Article Text

Download PDFPDF
Obtaining informed consent for neonatal randomised controlled trials—an “elaborate ritual”?
  1. Yorkshire Clinical Trials and Research Unit
  2. Arthington House
  3. Hospital Lane
  4. Cookridge
  5. Leeds LS16 6QB

    Statistics from

    Request Permissions

    If you wish to reuse any or all of this article please use the link below which will take you to the Copyright Clearance Center’s RightsLink service. You will be able to get a quick price and instant permission to reuse the content in many different ways.

    The concept of researchers needing to obtain explicit, informed consent from research subjects is a comparatively recent phenomenon of the mid-twentieth century. Resistance to the paternalistic medicine practised up to this point evolved as a result of increasing concern about the rights of the individual and as a reaction to the horrendous, unethical research undertaken in Nazi Germany and Japan during the Second World War.1 As a result of the war crimes trials, the Nuremberg Code was written: this was the first internationally accepted ethical code for human biomedical experimentation. Emphasis on the importance of voluntary informed consent to research was outlined in item 1 of the Code which deemed it “essential” in research on human beings.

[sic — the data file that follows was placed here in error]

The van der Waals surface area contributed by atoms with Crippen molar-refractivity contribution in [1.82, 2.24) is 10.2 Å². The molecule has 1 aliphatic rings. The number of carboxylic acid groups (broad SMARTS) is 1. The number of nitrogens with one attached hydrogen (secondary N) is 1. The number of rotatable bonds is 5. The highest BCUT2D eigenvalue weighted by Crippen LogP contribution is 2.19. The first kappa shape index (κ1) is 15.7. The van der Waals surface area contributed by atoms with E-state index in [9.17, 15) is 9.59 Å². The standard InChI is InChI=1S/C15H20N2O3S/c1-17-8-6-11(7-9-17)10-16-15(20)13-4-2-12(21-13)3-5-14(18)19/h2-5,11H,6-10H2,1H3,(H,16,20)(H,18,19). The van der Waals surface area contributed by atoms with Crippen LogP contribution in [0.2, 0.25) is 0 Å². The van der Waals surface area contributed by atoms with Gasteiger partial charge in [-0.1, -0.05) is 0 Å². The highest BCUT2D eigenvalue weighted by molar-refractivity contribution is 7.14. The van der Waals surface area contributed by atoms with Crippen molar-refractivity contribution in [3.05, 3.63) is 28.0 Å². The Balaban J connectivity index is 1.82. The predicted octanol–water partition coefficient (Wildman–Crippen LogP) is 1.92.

The next major ethical code to be developed in this area was the World Medical Association’s Declaration of Helsinki of 1964 which has subsequently been revised several times between 1975 and 1989. This further emphasises the rights of the individual by stating that: “concern for the interests of the subject must always prevail over the interests of science and society.”

    The value of the individual is embedded in the ethical principle—respect for autonomy—and is one of the four principles of biomedical ethics expanded as a common morality theory by Beauchamp and Childress.2 For autonomy to be preserved within the context of giving informed consent for research, the following conditions must be met: consent must be given freely (or voluntarily); sufficient information must be given to allow understanding of the issues involved (including the risks) for an informed decision to be made; and the person giving consent must be mentally competent to provide consent.

    The legal position concerning consent to medical treatment is based in common law. Legally, for an adult, any unauthorised “touching,” including medical procedures, would constitute battery unless “the …

    View Full Text